This period of Greek mythology can be read as a change in religion and a change in society.  Crete, once a center of goddess-worship, becomes home to the evil king Minos and the monstrous Minotaur.  Zeus and his fellow Olympians overthrow their parents and assume the roles of chief gods.  Heracles travels about as he completes his labors, all of which can be read as a destruction of aspects of goddess-worship.  At Delphi, Apollo kills Python, the snake being a symbol for female wisdom.  Now instead of Gaia (or Mother Earth), a male deity is now the god behind the prophecies of the famous Oracle at Delphi.  (Again, comparative myth, anyone? Sound at all similar to the Garden of Eden?)

This is the time that patriarchy took over both religion and society.  Time became linear instead of circular.  Wars became more common.  (If time is circular, there’s no point in killing your enemies; they’ll just come back.  But if time is linear, once they’re dead, they’ll stay dead.)  Not everything was bad.  We got science, literature, math, and philosophy after this change.  We also got democracy.  Sure, the ancient Athenians would probably laugh at our crazy idea that more than just rich free men can and should participate in a democracy, but they gave us the starting point.  I am not seeking to undo all of the good that has come out of patriarchy.  I am only seeking to reclaim the good that the onset of patriarchy crushed.  We’ve been working our way back to Lemnos.  My grandmother’s generation brought us closer than my great-grandmother’s generation did, and my mother’s generation brought us even closer.  And now it’s my turn to keep moving us forward to Lemnos.  Time is circular after all.


Some Thoughts on Medea

I double-majored in history and classical civilization.  There’s just so much that I love about Greek mythology that I just can’t leave it alone.

I’ve talked about how Lemnos can be viewed as one of the myths about the rise of patriarchy.  There’s more to the story of Iason and the Argonauts that is in keeping with this idea.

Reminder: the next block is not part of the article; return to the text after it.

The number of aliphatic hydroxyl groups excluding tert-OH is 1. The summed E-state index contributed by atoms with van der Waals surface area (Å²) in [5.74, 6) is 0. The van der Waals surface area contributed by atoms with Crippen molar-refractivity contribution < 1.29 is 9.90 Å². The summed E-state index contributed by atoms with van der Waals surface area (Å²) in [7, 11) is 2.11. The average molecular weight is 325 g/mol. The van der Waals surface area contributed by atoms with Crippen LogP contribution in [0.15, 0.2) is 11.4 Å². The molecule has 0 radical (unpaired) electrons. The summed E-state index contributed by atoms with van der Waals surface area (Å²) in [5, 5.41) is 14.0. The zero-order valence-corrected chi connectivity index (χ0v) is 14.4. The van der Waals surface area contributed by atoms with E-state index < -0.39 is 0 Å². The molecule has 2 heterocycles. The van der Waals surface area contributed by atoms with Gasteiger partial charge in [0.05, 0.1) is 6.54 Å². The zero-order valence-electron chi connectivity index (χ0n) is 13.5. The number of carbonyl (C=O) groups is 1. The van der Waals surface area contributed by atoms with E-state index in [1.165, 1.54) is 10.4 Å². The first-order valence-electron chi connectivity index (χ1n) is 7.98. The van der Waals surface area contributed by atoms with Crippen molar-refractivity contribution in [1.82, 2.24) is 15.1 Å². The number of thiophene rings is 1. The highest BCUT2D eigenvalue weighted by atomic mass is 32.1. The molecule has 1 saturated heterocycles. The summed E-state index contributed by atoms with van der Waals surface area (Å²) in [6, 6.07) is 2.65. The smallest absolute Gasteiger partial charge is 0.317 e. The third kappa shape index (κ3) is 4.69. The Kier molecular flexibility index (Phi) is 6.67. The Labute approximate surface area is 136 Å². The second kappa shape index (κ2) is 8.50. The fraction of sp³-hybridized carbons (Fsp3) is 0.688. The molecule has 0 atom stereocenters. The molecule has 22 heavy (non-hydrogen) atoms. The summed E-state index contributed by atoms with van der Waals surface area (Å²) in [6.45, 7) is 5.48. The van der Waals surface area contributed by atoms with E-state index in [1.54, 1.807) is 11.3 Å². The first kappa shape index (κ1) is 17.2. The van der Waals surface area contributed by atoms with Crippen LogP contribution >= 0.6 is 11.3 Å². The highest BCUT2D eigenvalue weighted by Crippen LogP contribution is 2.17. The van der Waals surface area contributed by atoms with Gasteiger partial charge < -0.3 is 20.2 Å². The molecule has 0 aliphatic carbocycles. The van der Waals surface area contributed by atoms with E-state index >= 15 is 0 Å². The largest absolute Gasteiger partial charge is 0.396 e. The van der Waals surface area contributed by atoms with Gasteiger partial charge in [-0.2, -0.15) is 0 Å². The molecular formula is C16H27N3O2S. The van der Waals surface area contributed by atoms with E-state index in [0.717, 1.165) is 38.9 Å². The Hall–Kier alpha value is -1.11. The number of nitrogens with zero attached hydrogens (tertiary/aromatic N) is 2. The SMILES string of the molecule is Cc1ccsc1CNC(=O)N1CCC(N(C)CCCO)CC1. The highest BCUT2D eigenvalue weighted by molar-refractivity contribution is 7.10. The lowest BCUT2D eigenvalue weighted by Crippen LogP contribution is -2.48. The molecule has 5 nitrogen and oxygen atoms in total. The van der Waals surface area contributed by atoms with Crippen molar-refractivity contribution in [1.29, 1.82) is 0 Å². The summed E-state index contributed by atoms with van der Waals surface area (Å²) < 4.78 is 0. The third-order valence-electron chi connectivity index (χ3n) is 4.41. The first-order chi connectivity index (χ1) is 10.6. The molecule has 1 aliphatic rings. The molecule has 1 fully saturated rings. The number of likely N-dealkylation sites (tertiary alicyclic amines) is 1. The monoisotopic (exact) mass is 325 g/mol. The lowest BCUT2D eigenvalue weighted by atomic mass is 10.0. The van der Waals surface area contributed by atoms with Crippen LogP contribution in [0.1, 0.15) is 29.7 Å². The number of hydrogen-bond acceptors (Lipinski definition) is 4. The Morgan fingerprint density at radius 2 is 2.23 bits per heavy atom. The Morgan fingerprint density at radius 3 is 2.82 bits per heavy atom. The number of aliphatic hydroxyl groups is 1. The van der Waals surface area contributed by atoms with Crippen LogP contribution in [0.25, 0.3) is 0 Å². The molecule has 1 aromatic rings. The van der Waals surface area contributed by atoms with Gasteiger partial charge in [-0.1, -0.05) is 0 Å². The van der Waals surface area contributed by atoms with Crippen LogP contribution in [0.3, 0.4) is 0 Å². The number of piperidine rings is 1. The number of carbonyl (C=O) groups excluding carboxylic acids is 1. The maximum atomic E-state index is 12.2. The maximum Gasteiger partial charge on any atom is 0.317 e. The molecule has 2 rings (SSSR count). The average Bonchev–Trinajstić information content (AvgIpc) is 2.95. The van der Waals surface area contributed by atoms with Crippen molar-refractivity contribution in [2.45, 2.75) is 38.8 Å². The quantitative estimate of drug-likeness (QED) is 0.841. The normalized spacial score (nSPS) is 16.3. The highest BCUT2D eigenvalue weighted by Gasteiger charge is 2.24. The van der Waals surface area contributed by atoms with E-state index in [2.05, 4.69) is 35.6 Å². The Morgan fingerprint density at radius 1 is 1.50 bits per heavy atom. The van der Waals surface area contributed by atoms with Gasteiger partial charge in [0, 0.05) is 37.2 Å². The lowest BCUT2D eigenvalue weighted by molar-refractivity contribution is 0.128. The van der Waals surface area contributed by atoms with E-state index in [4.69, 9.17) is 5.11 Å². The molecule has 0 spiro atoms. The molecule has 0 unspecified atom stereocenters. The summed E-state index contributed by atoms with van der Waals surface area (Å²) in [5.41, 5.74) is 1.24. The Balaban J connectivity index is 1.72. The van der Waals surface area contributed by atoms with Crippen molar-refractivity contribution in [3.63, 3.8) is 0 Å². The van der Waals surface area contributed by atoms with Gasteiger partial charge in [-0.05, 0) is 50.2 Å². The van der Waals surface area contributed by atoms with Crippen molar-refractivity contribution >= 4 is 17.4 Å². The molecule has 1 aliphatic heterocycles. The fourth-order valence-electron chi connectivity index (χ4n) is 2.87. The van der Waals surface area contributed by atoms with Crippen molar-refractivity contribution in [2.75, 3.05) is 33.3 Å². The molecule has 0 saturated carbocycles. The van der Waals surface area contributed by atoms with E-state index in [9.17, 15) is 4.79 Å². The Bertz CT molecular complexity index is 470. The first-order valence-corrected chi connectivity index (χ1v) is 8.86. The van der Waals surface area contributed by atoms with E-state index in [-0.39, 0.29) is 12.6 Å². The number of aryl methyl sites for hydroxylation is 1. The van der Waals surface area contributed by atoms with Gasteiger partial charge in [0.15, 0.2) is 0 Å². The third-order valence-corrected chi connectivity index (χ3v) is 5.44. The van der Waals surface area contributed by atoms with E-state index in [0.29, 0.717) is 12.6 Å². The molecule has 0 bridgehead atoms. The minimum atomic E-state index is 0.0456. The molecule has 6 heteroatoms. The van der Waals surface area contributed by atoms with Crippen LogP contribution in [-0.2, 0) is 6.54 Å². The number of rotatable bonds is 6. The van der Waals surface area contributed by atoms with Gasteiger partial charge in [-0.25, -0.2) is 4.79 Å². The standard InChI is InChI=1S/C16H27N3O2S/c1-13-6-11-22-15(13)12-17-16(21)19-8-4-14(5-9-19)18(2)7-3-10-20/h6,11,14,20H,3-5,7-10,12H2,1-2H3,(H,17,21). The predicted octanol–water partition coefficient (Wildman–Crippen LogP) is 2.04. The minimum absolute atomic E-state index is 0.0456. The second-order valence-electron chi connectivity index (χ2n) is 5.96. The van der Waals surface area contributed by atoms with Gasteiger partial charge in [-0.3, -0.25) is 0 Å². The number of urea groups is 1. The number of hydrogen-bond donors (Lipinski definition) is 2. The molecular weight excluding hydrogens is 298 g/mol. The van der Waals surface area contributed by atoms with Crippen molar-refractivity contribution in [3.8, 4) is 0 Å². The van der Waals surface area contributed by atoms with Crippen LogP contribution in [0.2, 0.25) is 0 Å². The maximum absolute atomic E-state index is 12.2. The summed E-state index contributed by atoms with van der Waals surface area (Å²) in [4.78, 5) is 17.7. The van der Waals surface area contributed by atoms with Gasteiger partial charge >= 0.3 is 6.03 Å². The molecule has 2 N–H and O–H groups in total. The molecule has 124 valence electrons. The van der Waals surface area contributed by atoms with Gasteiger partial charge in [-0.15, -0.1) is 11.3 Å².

Iason brings back a wife along with the Golden Fleece.  Most people today simply know her as the woman who murdered her children because her husband left her for a younger woman.  That’s right, Iason brought Medea back to Greece.  There is, of course, much more to the story of Medea than that she murdered her children.  I bring her up because she comes from a civilization similar to the one I describe on Lemnos.  It is not a strict patriarchy in which women have no say.  She still possesses great knowledge and personal strength, which is why she is seen as a witch in Greek mythology.  These are not acceptable traits for a woman to have in a patriarchal society, so she must be something other.  While she chooses to marry Iason, she chooses to follow him to what is to her a foreign land, she learns that his society is not as accepting of her beliefs.  Had she been at home or on an island like Lemnos, her sons would have been cared for no matter what her marital status, no matter who their father wanted to marry.  In the patriarchal structure of ancient Greek aristocracy, her sons would never survive.  They could someday choose to be pretenders to the throne that their father held simply because he married the princess.  Her children should be the rightful heirs.  Medea’s children would have no life without their father, and to please his new family, he could no longer acknowledge them.  Medea chose to kill them swiftly to save them from their futures.  Killing her husband’s fiancée?  Yes, that was pretty much pure revenge.